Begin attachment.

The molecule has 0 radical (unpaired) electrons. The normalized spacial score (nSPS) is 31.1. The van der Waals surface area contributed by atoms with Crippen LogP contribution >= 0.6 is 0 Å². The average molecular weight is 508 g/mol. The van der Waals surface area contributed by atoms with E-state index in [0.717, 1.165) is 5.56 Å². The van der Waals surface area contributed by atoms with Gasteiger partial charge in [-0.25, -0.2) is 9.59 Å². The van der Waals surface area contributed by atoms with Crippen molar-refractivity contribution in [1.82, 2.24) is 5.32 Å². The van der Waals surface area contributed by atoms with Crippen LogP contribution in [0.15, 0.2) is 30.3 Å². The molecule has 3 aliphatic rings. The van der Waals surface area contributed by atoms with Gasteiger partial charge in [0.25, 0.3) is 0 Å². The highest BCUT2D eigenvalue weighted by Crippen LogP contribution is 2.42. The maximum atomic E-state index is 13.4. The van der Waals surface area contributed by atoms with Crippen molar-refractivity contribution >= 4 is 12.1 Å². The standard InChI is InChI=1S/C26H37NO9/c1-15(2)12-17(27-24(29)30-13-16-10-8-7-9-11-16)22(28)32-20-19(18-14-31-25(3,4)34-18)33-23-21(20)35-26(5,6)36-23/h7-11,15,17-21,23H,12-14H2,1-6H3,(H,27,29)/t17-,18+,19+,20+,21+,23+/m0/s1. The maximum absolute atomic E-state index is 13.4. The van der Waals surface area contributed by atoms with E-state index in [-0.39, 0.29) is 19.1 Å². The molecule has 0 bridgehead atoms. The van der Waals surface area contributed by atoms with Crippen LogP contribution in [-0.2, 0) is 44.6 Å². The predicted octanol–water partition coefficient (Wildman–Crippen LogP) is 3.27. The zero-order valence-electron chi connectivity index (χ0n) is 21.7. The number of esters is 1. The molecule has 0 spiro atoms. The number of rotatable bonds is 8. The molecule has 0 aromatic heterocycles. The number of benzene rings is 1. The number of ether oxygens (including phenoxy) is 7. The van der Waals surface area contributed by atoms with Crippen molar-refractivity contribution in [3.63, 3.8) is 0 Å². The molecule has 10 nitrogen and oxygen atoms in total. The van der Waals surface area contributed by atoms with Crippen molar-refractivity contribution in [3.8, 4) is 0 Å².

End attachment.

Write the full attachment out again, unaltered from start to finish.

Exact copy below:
The molecule has 0 radical (unpaired) electrons. The normalized spacial score (nSPS) is 31.1. The van der Waals surface area contributed by atoms with Crippen LogP contribution >= 0.6 is 0 Å². The average molecular weight is 508 g/mol. The van der Waals surface area contributed by atoms with E-state index in [0.717, 1.165) is 5.56 Å². The van der Waals surface area contributed by atoms with Gasteiger partial charge in [-0.25, -0.2) is 9.59 Å². The van der Waals surface area contributed by atoms with Crippen molar-refractivity contribution in [1.82, 2.24) is 5.32 Å². The van der Waals surface area contributed by atoms with Crippen LogP contribution in [0.15, 0.2) is 30.3 Å². The molecule has 3 aliphatic rings. The van der Waals surface area contributed by atoms with Gasteiger partial charge in [0.25, 0.3) is 0 Å². The highest BCUT2D eigenvalue weighted by Crippen LogP contribution is 2.42. The maximum atomic E-state index is 13.4. The van der Waals surface area contributed by atoms with Crippen molar-refractivity contribution >= 4 is 12.1 Å². The standard InChI is InChI=1S/C26H37NO9/c1-15(2)12-17(27-24(29)30-13-16-10-8-7-9-11-16)22(28)32-20-19(18-14-31-25(3,4)34-18)33-23-21(20)35-26(5,6)36-23/h7-11,15,17-21,23H,12-14H2,1-6H3,(H,27,29)/t17-,18+,19+,20+,21+,23+/m0/s1. The maximum absolute atomic E-state index is 13.4. The van der Waals surface area contributed by atoms with E-state index in [-0.39, 0.29) is 19.1 Å². The molecule has 0 bridgehead atoms. The van der Waals surface area contributed by atoms with Crippen LogP contribution in [-0.2, 0) is 44.6 Å². The predicted octanol–water partition coefficient (Wildman–Crippen LogP) is 3.27. The zero-order valence-electron chi connectivity index (χ0n) is 21.7. The number of esters is 1. The molecule has 0 spiro atoms. The number of rotatable bonds is 8. The molecule has 0 aromatic heterocycles. The number of benzene rings is 1. The number of ether oxygens (including phenoxy) is 7. The van der Waals surface area contributed by atoms with Crippen molar-refractivity contribution in [3.63, 3.8) is 0 Å². The molecule has 10 nitrogen and oxygen atoms in total. The van der Waals surface area contributed by atoms with Crippen molar-refractivity contribution in [3.8, 4) is 0 Å².